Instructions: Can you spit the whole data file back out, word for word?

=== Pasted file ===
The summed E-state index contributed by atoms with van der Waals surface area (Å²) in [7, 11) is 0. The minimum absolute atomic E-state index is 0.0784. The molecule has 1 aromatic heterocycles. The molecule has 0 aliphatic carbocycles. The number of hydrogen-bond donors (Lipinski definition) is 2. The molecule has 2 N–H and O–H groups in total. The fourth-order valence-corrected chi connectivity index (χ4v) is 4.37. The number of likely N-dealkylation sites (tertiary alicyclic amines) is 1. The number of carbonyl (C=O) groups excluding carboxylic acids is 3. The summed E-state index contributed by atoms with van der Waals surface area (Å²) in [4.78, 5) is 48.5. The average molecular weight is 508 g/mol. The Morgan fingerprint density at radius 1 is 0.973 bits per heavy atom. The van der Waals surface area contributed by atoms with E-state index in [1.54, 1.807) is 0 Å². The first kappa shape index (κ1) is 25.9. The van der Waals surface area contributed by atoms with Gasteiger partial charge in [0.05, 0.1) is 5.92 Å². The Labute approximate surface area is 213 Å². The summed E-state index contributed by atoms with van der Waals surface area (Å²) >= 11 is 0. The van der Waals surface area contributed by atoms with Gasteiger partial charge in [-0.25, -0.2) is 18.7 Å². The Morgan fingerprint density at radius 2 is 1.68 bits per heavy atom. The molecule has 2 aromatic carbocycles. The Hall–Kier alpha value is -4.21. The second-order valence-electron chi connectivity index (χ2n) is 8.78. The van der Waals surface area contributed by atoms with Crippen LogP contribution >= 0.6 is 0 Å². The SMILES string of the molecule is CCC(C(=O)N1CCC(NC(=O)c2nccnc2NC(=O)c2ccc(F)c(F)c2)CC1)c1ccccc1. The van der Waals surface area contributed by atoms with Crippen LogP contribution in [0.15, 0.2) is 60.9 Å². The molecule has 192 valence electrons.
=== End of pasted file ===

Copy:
The summed E-state index contributed by atoms with van der Waals surface area (Å²) in [7, 11) is 0. The minimum absolute atomic E-state index is 0.0784. The molecule has 1 aromatic heterocycles. The molecule has 0 aliphatic carbocycles. The number of hydrogen-bond donors (Lipinski definition) is 2. The molecule has 2 N–H and O–H groups in total. The fourth-order valence-corrected chi connectivity index (χ4v) is 4.37. The number of likely N-dealkylation sites (tertiary alicyclic amines) is 1. The number of carbonyl (C=O) groups excluding carboxylic acids is 3. The summed E-state index contributed by atoms with van der Waals surface area (Å²) in [4.78, 5) is 48.5. The average molecular weight is 508 g/mol. The Morgan fingerprint density at radius 1 is 0.973 bits per heavy atom. The van der Waals surface area contributed by atoms with E-state index in [1.54, 1.807) is 0 Å². The first kappa shape index (κ1) is 25.9. The van der Waals surface area contributed by atoms with Gasteiger partial charge in [0.05, 0.1) is 5.92 Å². The Labute approximate surface area is 213 Å². The summed E-state index contributed by atoms with van der Waals surface area (Å²) >= 11 is 0. The van der Waals surface area contributed by atoms with Gasteiger partial charge in [-0.25, -0.2) is 18.7 Å². The Morgan fingerprint density at radius 2 is 1.68 bits per heavy atom. The molecule has 2 aromatic carbocycles. The Hall–Kier alpha value is -4.21. The second-order valence-electron chi connectivity index (χ2n) is 8.78. The van der Waals surface area contributed by atoms with Crippen LogP contribution >= 0.6 is 0 Å². The SMILES string of the molecule is CCC(C(=O)N1CCC(NC(=O)c2nccnc2NC(=O)c2ccc(F)c(F)c2)CC1)c1ccccc1. The van der Waals surface area contributed by atoms with Crippen LogP contribution in [0.15, 0.2) is 60.9 Å². The molecule has 192 valence electrons.